When I was a young child,” Carly Simon has revealed, “I had a stammer. And the only time it went away was when I sang. One day, my mother said to me, ‘Don't speak it, sing it.’ And that's what I did.”
Did she ever. Over the course of a career that has spanned four and a half decades, singer/songwriter Carly Simon has recorded over 30 albums, won two Grammies and an Academy Award, and contributed some of the most culturally resonant pop songs of our time, including the coy “You're So Vain,” the playful “Anticipation,” the uplifting “Coming Around Again,” and the anthemic “Let The River Run.” Her music has given a voice to the experiences and desires of a generation of women who came of age in the 1960s.
The details of her personal life—from her childhood as the daughter of a founder of Simon & Schuster to her passionate marriage and heartbreaking divorce from legendary musician James Taylor—are well-known, and her extraordinary gifts as a musician have inspired millions. But many people are unaware of her neurological challenges.
From Stuttering to the Stage
Simon's childhood stammering was painful for the young girl, but it may have been a blessing in disguise.
“I developed a very serious stutter at about the age of six,” according to Simon, “and had tremendous difficulty in saying anything. It was agonizing when I was asked questions at school and knew the answer—but couldn't say anything because I was scared to distort my face and voice.”
“When I was a young child, I had a stammer. And the only time it went away was when I sang.”
At the family dining table, whenever Simon found herself stuttering while trying to ask for something, her intuitive mother Andrea told her daughter to tap out a beat on her leg and then sing the request along with the beat.
“My mother taught me how to speak with rhythm, which is what I tell a lot of the stutterers that I come into contact with now,” Simon has said. “Because everyone in the family knew that it was very hard for me to speak but very easy to sing, we began to sing around the house all the time, telling each other to go to bed, or get up, or come to dinner.”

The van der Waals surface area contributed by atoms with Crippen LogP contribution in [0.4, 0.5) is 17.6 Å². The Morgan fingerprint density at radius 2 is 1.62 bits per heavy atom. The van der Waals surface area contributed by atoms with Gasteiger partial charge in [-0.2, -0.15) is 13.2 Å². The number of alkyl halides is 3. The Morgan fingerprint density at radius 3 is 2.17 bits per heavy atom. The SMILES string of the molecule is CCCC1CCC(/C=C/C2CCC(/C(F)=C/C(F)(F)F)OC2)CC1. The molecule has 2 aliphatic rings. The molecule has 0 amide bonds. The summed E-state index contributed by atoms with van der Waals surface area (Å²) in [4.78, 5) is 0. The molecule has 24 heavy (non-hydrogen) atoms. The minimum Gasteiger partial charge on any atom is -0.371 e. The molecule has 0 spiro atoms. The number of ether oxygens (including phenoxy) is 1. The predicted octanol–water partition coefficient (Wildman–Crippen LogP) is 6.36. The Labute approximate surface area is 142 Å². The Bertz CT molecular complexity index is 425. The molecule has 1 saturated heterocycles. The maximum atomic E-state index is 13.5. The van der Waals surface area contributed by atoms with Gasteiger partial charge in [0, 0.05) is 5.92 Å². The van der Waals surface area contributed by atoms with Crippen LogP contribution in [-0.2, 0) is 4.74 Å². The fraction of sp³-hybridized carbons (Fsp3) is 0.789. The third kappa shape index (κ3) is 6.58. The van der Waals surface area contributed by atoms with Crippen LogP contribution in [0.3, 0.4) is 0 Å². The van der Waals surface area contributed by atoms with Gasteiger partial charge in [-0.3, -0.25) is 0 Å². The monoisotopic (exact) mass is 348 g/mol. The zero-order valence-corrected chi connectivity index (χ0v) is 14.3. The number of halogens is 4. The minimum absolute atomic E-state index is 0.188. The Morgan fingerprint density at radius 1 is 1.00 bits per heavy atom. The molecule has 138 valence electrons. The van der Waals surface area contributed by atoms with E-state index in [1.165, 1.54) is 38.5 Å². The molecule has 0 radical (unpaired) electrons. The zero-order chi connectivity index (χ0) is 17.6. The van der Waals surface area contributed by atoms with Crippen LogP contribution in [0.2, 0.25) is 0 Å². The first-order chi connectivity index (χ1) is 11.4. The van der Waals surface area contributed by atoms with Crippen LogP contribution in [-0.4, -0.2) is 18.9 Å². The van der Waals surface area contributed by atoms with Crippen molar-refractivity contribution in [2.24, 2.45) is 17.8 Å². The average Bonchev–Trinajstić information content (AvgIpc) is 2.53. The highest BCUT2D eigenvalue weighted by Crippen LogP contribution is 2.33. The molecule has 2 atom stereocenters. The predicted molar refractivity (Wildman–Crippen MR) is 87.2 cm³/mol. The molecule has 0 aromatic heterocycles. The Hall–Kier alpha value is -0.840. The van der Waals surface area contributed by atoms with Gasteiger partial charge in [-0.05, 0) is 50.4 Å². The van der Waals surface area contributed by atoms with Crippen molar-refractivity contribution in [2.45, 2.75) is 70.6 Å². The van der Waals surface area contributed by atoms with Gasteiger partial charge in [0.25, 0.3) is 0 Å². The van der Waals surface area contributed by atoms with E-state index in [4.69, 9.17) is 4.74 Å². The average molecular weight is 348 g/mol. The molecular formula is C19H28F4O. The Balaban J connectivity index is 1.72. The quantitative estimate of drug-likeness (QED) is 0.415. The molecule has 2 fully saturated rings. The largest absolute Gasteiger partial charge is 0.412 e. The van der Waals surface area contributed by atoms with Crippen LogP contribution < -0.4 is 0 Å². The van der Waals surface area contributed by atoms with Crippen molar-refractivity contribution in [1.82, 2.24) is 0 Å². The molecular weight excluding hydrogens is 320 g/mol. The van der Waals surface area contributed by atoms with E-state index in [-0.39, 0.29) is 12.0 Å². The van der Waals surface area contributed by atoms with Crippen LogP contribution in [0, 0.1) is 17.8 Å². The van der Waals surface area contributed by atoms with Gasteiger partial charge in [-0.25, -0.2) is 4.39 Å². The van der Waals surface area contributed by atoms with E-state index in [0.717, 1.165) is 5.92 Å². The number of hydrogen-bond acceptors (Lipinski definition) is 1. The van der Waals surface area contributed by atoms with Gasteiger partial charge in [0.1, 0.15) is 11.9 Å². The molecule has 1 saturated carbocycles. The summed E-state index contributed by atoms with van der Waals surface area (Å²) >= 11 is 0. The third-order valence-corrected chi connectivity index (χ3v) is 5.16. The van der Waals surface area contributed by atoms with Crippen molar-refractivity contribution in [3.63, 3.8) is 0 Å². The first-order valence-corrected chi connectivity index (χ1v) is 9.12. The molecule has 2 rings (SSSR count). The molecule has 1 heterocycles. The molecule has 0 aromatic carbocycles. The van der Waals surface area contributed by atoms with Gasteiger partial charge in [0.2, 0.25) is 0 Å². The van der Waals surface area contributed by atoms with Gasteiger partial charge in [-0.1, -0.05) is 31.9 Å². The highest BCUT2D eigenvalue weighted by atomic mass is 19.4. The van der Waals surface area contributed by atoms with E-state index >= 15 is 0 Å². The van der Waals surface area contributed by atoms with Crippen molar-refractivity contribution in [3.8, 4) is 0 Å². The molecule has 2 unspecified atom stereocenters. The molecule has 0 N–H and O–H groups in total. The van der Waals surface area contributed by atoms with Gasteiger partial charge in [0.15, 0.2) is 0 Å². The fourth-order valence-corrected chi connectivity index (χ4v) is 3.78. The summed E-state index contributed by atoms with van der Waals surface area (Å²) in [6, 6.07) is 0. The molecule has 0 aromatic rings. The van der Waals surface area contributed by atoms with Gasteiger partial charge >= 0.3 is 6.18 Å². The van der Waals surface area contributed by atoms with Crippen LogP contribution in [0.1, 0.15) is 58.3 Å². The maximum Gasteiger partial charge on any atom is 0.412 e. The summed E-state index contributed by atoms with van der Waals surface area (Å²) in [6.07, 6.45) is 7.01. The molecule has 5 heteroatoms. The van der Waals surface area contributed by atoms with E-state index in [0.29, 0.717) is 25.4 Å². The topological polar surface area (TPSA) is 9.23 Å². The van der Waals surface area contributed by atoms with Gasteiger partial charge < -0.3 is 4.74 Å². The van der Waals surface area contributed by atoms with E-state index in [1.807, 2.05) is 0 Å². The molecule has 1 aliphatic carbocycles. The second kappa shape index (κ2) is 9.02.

Although Simon has largely overcome the severe stuttering that plagued her as an adolescent, it has reappeared at moments throughout her life—for example, just before her first major performance, when she opened for Cat Stevens with her single “And That's The Way I've Always Heard it Should Be.” The stammer still surfaces occasionally even now that she's in her 60s, especially in times of stress, but Simon is philosophical about it. “What my son, Ben, says about me is that I wear my nervous system in a plume on the outside of my body.”
Stuttering is a communication disorder in which the flow of speech is broken by repetitions, prolongations, or abnormal stoppages of sounds and syllables, according to the Stuttering Foundation of America (stutteringhelp.org). Often, the stutterer will make unusual facial movements while trying to speak. It is estimated that over three million Americans suffer from the disorder, which is recognized as neurological in origin.
“Stuttering is a neurological issue,” explains Bob Leshner, M.D., professor of neurology and pediatrics and child neurologist at the Children's National Medical Center in Washington, D.C. “It is not a psychiatric or psychological problem, even though psychological stresses can worsen the condition. The bottom line is that this is an organic problem.” Sixty percent of stutterers have a family member who also suffers from the condition.